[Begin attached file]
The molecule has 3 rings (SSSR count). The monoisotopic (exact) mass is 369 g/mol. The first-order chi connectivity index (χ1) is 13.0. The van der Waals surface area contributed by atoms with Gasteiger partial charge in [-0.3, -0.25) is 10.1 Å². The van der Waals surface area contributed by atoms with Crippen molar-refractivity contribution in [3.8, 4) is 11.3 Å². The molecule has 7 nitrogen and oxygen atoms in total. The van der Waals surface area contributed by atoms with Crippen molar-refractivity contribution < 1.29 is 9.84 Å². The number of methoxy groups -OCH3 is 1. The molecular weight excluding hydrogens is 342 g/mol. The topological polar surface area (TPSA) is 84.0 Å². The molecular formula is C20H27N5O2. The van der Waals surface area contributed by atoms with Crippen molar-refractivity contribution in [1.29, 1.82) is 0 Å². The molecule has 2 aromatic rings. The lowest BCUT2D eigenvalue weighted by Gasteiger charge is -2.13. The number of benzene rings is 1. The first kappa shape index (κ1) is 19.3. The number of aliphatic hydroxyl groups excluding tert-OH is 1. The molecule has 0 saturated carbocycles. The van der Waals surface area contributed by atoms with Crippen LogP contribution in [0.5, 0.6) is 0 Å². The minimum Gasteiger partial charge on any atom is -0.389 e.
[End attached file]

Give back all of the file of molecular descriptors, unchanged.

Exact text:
The molecule has 3 rings (SSSR count). The monoisotopic (exact) mass is 369 g/mol. The first-order chi connectivity index (χ1) is 13.0. The van der Waals surface area contributed by atoms with Gasteiger partial charge in [-0.3, -0.25) is 10.1 Å². The van der Waals surface area contributed by atoms with Crippen molar-refractivity contribution in [3.8, 4) is 11.3 Å². The molecule has 7 nitrogen and oxygen atoms in total. The van der Waals surface area contributed by atoms with Crippen molar-refractivity contribution < 1.29 is 9.84 Å². The number of methoxy groups -OCH3 is 1. The molecular weight excluding hydrogens is 342 g/mol. The topological polar surface area (TPSA) is 84.0 Å². The molecular formula is C20H27N5O2. The van der Waals surface area contributed by atoms with Crippen molar-refractivity contribution in [1.29, 1.82) is 0 Å². The molecule has 2 aromatic rings. The lowest BCUT2D eigenvalue weighted by Gasteiger charge is -2.13. The number of benzene rings is 1. The first kappa shape index (κ1) is 19.3. The number of aliphatic hydroxyl groups excluding tert-OH is 1. The molecule has 0 saturated carbocycles. The van der Waals surface area contributed by atoms with Crippen LogP contribution in [0.5, 0.6) is 0 Å². The minimum Gasteiger partial charge on any atom is -0.389 e.